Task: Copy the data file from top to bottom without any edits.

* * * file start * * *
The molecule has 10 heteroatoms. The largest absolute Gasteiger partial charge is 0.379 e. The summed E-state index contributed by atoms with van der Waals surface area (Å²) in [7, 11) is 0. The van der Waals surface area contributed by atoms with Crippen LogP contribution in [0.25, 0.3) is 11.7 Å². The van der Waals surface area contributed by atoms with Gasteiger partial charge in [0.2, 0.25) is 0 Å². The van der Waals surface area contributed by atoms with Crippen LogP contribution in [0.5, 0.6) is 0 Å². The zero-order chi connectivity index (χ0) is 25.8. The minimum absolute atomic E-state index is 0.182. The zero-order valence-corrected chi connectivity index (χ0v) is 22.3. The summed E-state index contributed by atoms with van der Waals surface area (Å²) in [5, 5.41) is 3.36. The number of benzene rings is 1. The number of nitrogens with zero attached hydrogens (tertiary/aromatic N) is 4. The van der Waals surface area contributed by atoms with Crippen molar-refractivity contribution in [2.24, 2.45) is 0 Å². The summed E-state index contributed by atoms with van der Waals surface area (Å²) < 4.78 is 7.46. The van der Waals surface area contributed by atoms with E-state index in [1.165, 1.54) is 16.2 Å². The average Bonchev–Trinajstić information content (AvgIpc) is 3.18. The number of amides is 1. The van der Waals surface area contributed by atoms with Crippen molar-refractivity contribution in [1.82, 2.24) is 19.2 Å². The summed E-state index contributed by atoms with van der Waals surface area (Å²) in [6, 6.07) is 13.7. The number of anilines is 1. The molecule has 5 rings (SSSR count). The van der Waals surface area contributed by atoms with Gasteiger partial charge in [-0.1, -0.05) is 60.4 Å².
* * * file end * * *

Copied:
The molecule has 10 heteroatoms. The largest absolute Gasteiger partial charge is 0.379 e. The summed E-state index contributed by atoms with van der Waals surface area (Å²) in [7, 11) is 0. The van der Waals surface area contributed by atoms with Crippen LogP contribution in [0.25, 0.3) is 11.7 Å². The van der Waals surface area contributed by atoms with Gasteiger partial charge in [0.2, 0.25) is 0 Å². The van der Waals surface area contributed by atoms with Crippen LogP contribution in [0.5, 0.6) is 0 Å². The zero-order chi connectivity index (χ0) is 25.8. The minimum absolute atomic E-state index is 0.182. The zero-order valence-corrected chi connectivity index (χ0v) is 22.3. The summed E-state index contributed by atoms with van der Waals surface area (Å²) in [5, 5.41) is 3.36. The number of benzene rings is 1. The number of nitrogens with zero attached hydrogens (tertiary/aromatic N) is 4. The van der Waals surface area contributed by atoms with Crippen molar-refractivity contribution in [2.24, 2.45) is 0 Å². The summed E-state index contributed by atoms with van der Waals surface area (Å²) < 4.78 is 7.46. The van der Waals surface area contributed by atoms with E-state index in [1.165, 1.54) is 16.2 Å². The average Bonchev–Trinajstić information content (AvgIpc) is 3.18. The number of amides is 1. The van der Waals surface area contributed by atoms with Crippen molar-refractivity contribution in [1.82, 2.24) is 19.2 Å². The summed E-state index contributed by atoms with van der Waals surface area (Å²) in [6, 6.07) is 13.7. The number of anilines is 1. The molecule has 5 rings (SSSR count). The van der Waals surface area contributed by atoms with Gasteiger partial charge in [-0.1, -0.05) is 60.4 Å².